On August 28 at Northeastern University in Boston, EDGI convened an interdisciplinary group of Science and Technology Studies (STS) scholars, civic tech practitioners, and community science organizers who work on either environmental or data politics to begin collectively imagining Environmental Data Justice (EDJ) as a framework for engaged STS. We came together to create a vision of EDJ that critically recognizes that data is not neutral, but is imbued with politics though its creation, distribution, and access.
EDJ brings together the concerns of the emergent area of data justice with the long standing principles of environmental justice, thereby foregrounding the ways digital technology and technoscience are integral to twentieth century environmental justice. It draws together lessons from growing work on data justice, an emergent field which is centrally concerned with the ways state produced data can explicitly work in the service of racisms, such as in the Trump Administration’s creation of a database on “Illegal Immigrant Crime” by the new Victims of Immigration Crime Engagement Office. Thus, data justice has focused on resisting surveillance, racist policing, and defending privacy. Environmental justice, in contrast, tends to call for better and more monitoring and information, as well as the preservation and accessibility of government environmental data. EDJ asks how we might at the same time critically address practices of industry self-reporting or the exclusion of communities in research design, together with questions about who cares for data that communities want and how might data help drive the enactment of alternative futures and not just reactive counter knowledges.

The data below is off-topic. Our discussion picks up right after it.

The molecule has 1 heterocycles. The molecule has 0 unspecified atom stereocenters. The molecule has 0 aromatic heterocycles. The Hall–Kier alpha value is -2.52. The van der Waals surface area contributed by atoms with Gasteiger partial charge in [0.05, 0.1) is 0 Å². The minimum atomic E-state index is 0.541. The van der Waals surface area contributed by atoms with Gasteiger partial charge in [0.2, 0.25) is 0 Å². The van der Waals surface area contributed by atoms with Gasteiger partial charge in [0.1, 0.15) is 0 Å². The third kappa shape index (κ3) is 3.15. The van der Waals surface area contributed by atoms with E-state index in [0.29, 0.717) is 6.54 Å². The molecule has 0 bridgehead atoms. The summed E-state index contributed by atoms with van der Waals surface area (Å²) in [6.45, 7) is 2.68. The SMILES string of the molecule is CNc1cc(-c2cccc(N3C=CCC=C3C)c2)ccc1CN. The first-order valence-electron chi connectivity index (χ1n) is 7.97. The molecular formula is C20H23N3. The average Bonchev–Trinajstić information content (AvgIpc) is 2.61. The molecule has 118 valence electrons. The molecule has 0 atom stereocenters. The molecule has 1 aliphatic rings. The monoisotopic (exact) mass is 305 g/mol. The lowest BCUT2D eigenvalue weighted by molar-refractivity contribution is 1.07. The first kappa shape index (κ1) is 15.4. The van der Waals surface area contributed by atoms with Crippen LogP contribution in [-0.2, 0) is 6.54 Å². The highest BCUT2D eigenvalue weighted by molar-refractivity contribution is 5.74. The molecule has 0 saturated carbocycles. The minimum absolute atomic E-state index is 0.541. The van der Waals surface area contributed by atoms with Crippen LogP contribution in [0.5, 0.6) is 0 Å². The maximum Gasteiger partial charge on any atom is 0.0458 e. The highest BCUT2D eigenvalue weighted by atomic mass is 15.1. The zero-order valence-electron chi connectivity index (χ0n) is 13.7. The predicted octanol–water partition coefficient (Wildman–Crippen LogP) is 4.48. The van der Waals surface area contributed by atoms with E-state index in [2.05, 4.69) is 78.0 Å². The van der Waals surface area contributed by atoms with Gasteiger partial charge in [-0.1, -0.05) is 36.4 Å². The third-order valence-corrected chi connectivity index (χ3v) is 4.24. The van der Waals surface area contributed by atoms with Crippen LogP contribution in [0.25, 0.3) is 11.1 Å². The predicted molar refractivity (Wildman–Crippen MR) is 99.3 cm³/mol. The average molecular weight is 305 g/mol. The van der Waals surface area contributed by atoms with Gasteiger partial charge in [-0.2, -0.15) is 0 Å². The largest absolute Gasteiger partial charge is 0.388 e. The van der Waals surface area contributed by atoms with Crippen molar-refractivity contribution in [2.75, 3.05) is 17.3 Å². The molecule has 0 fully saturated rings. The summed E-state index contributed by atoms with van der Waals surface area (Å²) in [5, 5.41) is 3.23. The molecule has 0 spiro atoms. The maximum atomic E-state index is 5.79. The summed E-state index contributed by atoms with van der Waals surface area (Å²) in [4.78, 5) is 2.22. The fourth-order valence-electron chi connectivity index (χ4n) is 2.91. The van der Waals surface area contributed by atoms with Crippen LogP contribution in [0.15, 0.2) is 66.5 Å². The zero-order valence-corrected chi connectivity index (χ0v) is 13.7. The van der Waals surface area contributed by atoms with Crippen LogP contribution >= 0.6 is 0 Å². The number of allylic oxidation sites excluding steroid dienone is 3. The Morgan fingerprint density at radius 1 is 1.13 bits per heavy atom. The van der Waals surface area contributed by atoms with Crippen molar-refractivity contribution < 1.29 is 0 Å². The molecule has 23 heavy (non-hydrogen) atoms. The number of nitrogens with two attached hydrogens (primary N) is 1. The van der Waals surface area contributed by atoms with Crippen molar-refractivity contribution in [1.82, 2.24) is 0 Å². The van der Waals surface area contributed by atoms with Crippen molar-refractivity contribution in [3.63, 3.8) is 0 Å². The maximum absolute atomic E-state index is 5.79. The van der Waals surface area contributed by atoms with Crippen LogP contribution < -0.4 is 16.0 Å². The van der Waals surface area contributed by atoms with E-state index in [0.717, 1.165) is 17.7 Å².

Drawing inspiration from the “Generating Shared Principles for Design Justice” process at the 2016 Allied Media Conference in Detroit, we asked participants to collectively answer the following two questions: What is Environmental Data Justice? How is it enacted?
Before the meeting, we circulated a set of EDJ Prompts and Bibliography collectively written by EDGI members. At the meeting, we first broke into five small groups to discuss statements “Environmental Data Justice is….” and tactics “We do this by….” along four axes: Critical Tactics; Care Tactics; Tactics of Consent/Refusal; and Tactics of Fabulation and Alter-Politics. In the second round, we broke into writing groups based on affinities with the above four categories to collectively write a series of slides. View the results of our work below!
Creating an EDJ framework will not happen overnight. The insights from this event has helped to shape the concluding vision of EDJ in our upcoming report PURSUING A TOXIC AGENDA: Environmental Injustice in the Early Trump Administration. We hope for the work of developing an EDJ framework to continue, involving more communities and voices.
Images courtesy Mike Hucka.